During the first ten minutes being at the pool I see my husband jump in fully clothed. I thought he was jumping in to play with my son. When he came out of the water I said, “You better not have your phone on you.” Everyone starred at me blankly. He replied, “Oh yes, like I care about my phone right now.” I didn’t know why he was speaking to me that way but my friend stated that my son was sinking. I hadn’t seen him which is terrifying in and of itself. I told my husband that I hadn’t seen my son sinking and that it was a good thing or else he would no longer be playing in the pool.
The evening continued. We enjoyed each other’s company and some of us got in the pool. I stayed on the ledge with one leg inside the water as I held my three-month old. The time came for us to head upstairs to eat so I told my son that he had two more minutes to play. He had been jumping in the pool and reaching the wall as he came up. I watched as he jumped in but this time he jumped a little too far from the side of the pool and couldn’t reach the edge as he came up. I watched him struggle to come back up as he tried desperately to reach the edge. He was fluttering his arms trying to reach mine for help. He was literally at arms-length away and I could not get a grasp of him. I sat on the ledge holding my three-month old as I desperately tried to get him out. Everything was in slow-motion for me at this point. I know I was calling for my husband. I’m not sure if I was yelling but thankfully my friend was sitting by me. We were finally able to grab him out of the water. He leaped into my arms and I clung to both of them tightly. I could feel my heart beating so fast as if to pop out of my chest. This less than a minute event was terrifying to say the least. He must have been submerged for less than ten seconds but in that moment time slowed down making it feel like an eternity. This is my baby!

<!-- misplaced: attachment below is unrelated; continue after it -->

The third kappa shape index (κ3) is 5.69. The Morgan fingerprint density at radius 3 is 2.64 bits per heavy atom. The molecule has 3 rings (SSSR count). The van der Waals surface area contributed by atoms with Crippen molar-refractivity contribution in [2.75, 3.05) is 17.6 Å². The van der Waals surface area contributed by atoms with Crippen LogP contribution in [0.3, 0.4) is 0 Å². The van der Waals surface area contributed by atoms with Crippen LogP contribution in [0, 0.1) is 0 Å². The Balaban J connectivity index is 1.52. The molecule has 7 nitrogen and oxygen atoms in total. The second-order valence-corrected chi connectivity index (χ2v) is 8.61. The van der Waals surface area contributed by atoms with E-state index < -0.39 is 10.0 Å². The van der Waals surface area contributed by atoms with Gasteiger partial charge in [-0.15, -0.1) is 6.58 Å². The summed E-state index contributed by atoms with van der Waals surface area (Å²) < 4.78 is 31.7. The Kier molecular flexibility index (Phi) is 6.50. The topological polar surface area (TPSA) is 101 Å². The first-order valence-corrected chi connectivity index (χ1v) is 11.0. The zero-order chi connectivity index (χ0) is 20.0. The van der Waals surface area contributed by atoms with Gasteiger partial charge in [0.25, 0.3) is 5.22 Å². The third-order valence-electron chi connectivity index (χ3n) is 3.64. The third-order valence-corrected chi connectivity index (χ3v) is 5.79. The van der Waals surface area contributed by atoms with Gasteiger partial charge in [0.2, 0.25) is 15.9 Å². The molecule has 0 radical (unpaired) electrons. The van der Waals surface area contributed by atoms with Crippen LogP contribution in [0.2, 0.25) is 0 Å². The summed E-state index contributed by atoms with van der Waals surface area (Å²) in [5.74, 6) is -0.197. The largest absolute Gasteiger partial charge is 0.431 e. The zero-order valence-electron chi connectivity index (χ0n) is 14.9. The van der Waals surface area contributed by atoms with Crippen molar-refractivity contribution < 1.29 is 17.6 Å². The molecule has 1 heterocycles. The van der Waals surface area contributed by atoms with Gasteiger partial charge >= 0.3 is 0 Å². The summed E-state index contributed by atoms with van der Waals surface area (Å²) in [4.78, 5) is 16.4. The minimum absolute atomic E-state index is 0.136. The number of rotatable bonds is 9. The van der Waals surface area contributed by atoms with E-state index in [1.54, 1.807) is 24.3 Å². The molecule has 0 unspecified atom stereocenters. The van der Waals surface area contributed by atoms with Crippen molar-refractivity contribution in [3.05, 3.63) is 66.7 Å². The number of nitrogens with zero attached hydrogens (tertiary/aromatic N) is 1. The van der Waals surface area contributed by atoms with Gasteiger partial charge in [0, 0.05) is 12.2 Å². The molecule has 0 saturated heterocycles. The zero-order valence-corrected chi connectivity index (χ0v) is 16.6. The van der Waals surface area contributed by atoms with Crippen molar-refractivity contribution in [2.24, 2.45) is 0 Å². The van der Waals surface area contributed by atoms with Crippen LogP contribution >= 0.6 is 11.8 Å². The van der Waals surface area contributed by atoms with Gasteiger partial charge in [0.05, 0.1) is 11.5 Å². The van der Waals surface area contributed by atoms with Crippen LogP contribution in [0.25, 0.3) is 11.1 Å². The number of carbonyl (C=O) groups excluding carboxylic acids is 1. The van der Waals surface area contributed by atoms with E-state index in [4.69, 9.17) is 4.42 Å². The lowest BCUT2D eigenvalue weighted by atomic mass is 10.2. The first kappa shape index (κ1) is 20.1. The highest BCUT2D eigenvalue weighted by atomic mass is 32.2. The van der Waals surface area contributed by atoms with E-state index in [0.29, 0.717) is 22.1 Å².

I can’t even begin to put into words what I felt. So many thoughts ran through my head as my husband grabbed him asking if he was ok. I turned away from them and tried to collect myself so that my son wouldn’t see me freaking out. I didn’t want him to feel more afraid. Have you ever freaked out but not been able to express it? That’s how I felt! At that very instant I wanted to scream and cry. I was overcome with anger, sadness, pain, relief and gratitude all at the same time. I felt a knot in my throat as I tried to compose myself and not allow anyone to see how petrified I truly was. Your life can change in an instant and although this was, thankfully, only a scare, it was also a rude awakening. It taught me to be more patient with my children and not to take them for granted.
I’m grateful for the opportunity I have to be a mother.